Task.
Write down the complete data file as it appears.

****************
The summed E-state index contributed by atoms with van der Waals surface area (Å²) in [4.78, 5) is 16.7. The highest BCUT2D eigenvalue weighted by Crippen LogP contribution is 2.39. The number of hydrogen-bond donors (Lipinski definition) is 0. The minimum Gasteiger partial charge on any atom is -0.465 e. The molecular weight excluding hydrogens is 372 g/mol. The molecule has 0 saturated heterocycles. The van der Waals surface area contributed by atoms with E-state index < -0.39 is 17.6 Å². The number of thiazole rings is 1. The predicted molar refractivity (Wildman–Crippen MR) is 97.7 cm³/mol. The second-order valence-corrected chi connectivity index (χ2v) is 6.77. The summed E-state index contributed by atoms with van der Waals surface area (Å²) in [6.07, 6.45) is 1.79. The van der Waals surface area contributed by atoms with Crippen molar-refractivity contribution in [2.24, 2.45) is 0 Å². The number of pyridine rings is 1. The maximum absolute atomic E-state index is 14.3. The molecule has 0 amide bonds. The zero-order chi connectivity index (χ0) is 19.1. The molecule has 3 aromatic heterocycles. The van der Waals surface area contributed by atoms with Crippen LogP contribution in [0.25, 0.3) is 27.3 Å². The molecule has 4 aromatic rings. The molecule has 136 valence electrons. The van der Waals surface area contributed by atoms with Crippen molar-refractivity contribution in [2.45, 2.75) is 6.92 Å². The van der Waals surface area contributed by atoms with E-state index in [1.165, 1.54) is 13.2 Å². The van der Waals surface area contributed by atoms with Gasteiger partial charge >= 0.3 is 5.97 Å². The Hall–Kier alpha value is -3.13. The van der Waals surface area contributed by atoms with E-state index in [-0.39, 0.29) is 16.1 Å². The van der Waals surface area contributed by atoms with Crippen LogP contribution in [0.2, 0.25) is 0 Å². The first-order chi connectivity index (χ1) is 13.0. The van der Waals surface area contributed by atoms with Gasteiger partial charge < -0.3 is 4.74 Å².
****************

The summed E-state index contributed by atoms with van der Waals surface area (Å²) in [4.78, 5) is 16.7. The highest BCUT2D eigenvalue weighted by Crippen LogP contribution is 2.39. The number of hydrogen-bond donors (Lipinski definition) is 0. The minimum Gasteiger partial charge on any atom is -0.465 e. The molecular weight excluding hydrogens is 372 g/mol. The molecule has 0 saturated heterocycles. The van der Waals surface area contributed by atoms with E-state index < -0.39 is 17.6 Å². The number of thiazole rings is 1. The predicted molar refractivity (Wildman–Crippen MR) is 97.7 cm³/mol. The second-order valence-corrected chi connectivity index (χ2v) is 6.77. The summed E-state index contributed by atoms with van der Waals surface area (Å²) in [6.07, 6.45) is 1.79. The van der Waals surface area contributed by atoms with Crippen molar-refractivity contribution in [2.24, 2.45) is 0 Å². The number of pyridine rings is 1. The maximum absolute atomic E-state index is 14.3. The molecule has 0 amide bonds. The zero-order chi connectivity index (χ0) is 19.1. The molecule has 3 aromatic heterocycles. The van der Waals surface area contributed by atoms with Crippen LogP contribution in [0.25, 0.3) is 27.3 Å². The molecule has 4 aromatic rings. The molecule has 136 valence electrons. The van der Waals surface area contributed by atoms with Crippen molar-refractivity contribution in [2.45, 2.75) is 6.92 Å². The van der Waals surface area contributed by atoms with E-state index in [1.165, 1.54) is 13.2 Å². The van der Waals surface area contributed by atoms with Gasteiger partial charge >= 0.3 is 5.97 Å². The Hall–Kier alpha value is -3.13. The van der Waals surface area contributed by atoms with E-state index in [-0.39, 0.29) is 16.1 Å². The van der Waals surface area contributed by atoms with Crippen LogP contribution in [0.2, 0.25) is 0 Å². The first-order chi connectivity index (χ1) is 13.0. The van der Waals surface area contributed by atoms with Gasteiger partial charge < -0.3 is 4.74 Å².